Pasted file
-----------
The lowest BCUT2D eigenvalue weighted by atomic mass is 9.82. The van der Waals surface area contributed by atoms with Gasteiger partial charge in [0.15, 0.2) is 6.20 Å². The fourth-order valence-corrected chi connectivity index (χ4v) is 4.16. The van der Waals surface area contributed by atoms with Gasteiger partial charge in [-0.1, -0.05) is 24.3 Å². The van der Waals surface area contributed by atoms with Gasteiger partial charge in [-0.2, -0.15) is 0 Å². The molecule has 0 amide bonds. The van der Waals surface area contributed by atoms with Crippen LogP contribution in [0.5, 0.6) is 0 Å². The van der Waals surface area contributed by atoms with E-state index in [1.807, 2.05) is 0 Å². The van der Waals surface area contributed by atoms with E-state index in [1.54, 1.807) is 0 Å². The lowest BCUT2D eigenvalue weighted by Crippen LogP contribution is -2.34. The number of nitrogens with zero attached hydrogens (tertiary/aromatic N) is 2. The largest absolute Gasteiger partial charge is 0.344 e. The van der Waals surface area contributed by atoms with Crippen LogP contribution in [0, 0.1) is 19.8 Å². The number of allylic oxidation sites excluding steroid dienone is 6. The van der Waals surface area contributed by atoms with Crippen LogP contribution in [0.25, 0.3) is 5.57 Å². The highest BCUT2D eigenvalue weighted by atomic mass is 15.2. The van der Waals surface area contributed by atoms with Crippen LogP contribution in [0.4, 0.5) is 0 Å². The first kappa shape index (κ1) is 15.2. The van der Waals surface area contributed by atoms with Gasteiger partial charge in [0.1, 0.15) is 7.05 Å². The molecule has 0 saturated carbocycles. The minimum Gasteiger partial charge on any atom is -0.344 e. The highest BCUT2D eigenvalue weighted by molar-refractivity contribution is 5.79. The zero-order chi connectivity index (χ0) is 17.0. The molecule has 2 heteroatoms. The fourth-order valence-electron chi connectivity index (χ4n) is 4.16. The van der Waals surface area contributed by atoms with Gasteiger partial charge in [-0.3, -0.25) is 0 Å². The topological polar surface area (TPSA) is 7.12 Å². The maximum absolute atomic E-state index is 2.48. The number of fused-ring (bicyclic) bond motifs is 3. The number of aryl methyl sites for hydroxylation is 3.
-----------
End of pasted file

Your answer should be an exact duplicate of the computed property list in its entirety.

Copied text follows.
The lowest BCUT2D eigenvalue weighted by atomic mass is 9.82. The van der Waals surface area contributed by atoms with Gasteiger partial charge in [0.15, 0.2) is 6.20 Å². The fourth-order valence-corrected chi connectivity index (χ4v) is 4.16. The van der Waals surface area contributed by atoms with Gasteiger partial charge in [-0.1, -0.05) is 24.3 Å². The van der Waals surface area contributed by atoms with Gasteiger partial charge in [-0.2, -0.15) is 0 Å². The molecule has 0 amide bonds. The van der Waals surface area contributed by atoms with Crippen LogP contribution in [0.5, 0.6) is 0 Å². The van der Waals surface area contributed by atoms with E-state index in [1.807, 2.05) is 0 Å². The van der Waals surface area contributed by atoms with E-state index in [1.54, 1.807) is 0 Å². The lowest BCUT2D eigenvalue weighted by Crippen LogP contribution is -2.34. The number of nitrogens with zero attached hydrogens (tertiary/aromatic N) is 2. The largest absolute Gasteiger partial charge is 0.344 e. The van der Waals surface area contributed by atoms with Crippen LogP contribution in [0, 0.1) is 19.8 Å². The number of allylic oxidation sites excluding steroid dienone is 6. The van der Waals surface area contributed by atoms with Crippen LogP contribution in [0.25, 0.3) is 5.57 Å². The highest BCUT2D eigenvalue weighted by atomic mass is 15.2. The van der Waals surface area contributed by atoms with Crippen LogP contribution in [0.4, 0.5) is 0 Å². The first kappa shape index (κ1) is 15.2. The van der Waals surface area contributed by atoms with Gasteiger partial charge in [0.1, 0.15) is 7.05 Å². The molecule has 0 saturated carbocycles. The minimum Gasteiger partial charge on any atom is -0.344 e. The highest BCUT2D eigenvalue weighted by molar-refractivity contribution is 5.79. The zero-order chi connectivity index (χ0) is 17.0. The molecule has 2 heteroatoms. The fourth-order valence-electron chi connectivity index (χ4n) is 4.16. The van der Waals surface area contributed by atoms with Gasteiger partial charge in [-0.3, -0.25) is 0 Å². The topological polar surface area (TPSA) is 7.12 Å². The maximum absolute atomic E-state index is 2.48. The number of fused-ring (bicyclic) bond motifs is 3. The number of aryl methyl sites for hydroxylation is 3.